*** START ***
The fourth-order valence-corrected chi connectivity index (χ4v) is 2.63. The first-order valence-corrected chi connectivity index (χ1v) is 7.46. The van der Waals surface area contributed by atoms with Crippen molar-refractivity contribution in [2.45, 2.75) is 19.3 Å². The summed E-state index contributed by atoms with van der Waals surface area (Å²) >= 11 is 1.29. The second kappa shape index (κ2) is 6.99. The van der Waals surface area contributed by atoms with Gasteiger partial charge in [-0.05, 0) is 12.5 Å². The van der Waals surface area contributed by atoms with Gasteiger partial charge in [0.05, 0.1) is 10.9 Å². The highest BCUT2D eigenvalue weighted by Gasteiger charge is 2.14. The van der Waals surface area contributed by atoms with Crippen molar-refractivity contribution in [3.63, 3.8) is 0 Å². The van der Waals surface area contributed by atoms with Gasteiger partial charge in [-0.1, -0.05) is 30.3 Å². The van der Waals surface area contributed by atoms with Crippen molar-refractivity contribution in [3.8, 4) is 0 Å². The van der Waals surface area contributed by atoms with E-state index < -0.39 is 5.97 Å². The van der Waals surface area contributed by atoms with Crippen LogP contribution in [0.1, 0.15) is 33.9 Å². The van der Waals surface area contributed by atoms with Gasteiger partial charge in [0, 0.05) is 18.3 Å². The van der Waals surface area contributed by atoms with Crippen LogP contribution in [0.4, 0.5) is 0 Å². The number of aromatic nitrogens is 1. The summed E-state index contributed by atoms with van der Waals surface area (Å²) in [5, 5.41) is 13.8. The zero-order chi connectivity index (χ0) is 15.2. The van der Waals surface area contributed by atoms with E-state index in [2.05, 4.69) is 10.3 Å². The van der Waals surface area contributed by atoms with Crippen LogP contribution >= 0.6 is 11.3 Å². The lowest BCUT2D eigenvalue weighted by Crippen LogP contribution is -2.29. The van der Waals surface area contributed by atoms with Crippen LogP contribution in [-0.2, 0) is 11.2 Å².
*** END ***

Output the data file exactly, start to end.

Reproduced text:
The fourth-order valence-corrected chi connectivity index (χ4v) is 2.63. The first-order valence-corrected chi connectivity index (χ1v) is 7.46. The van der Waals surface area contributed by atoms with Crippen molar-refractivity contribution in [2.45, 2.75) is 19.3 Å². The summed E-state index contributed by atoms with van der Waals surface area (Å²) >= 11 is 1.29. The second kappa shape index (κ2) is 6.99. The van der Waals surface area contributed by atoms with Gasteiger partial charge in [-0.05, 0) is 12.5 Å². The van der Waals surface area contributed by atoms with Gasteiger partial charge in [0.05, 0.1) is 10.9 Å². The highest BCUT2D eigenvalue weighted by Gasteiger charge is 2.14. The van der Waals surface area contributed by atoms with Crippen molar-refractivity contribution in [3.63, 3.8) is 0 Å². The van der Waals surface area contributed by atoms with Gasteiger partial charge in [-0.1, -0.05) is 30.3 Å². The van der Waals surface area contributed by atoms with Crippen molar-refractivity contribution in [3.8, 4) is 0 Å². The van der Waals surface area contributed by atoms with E-state index < -0.39 is 5.97 Å². The van der Waals surface area contributed by atoms with Crippen LogP contribution in [0.1, 0.15) is 33.9 Å². The van der Waals surface area contributed by atoms with Gasteiger partial charge in [0, 0.05) is 18.3 Å². The van der Waals surface area contributed by atoms with Crippen LogP contribution in [0.4, 0.5) is 0 Å². The number of aromatic nitrogens is 1. The summed E-state index contributed by atoms with van der Waals surface area (Å²) in [5, 5.41) is 13.8. The zero-order chi connectivity index (χ0) is 15.2. The van der Waals surface area contributed by atoms with E-state index in [2.05, 4.69) is 10.3 Å². The van der Waals surface area contributed by atoms with Crippen LogP contribution >= 0.6 is 11.3 Å². The lowest BCUT2D eigenvalue weighted by Crippen LogP contribution is -2.29. The van der Waals surface area contributed by atoms with Crippen LogP contribution in [-0.2, 0) is 11.2 Å².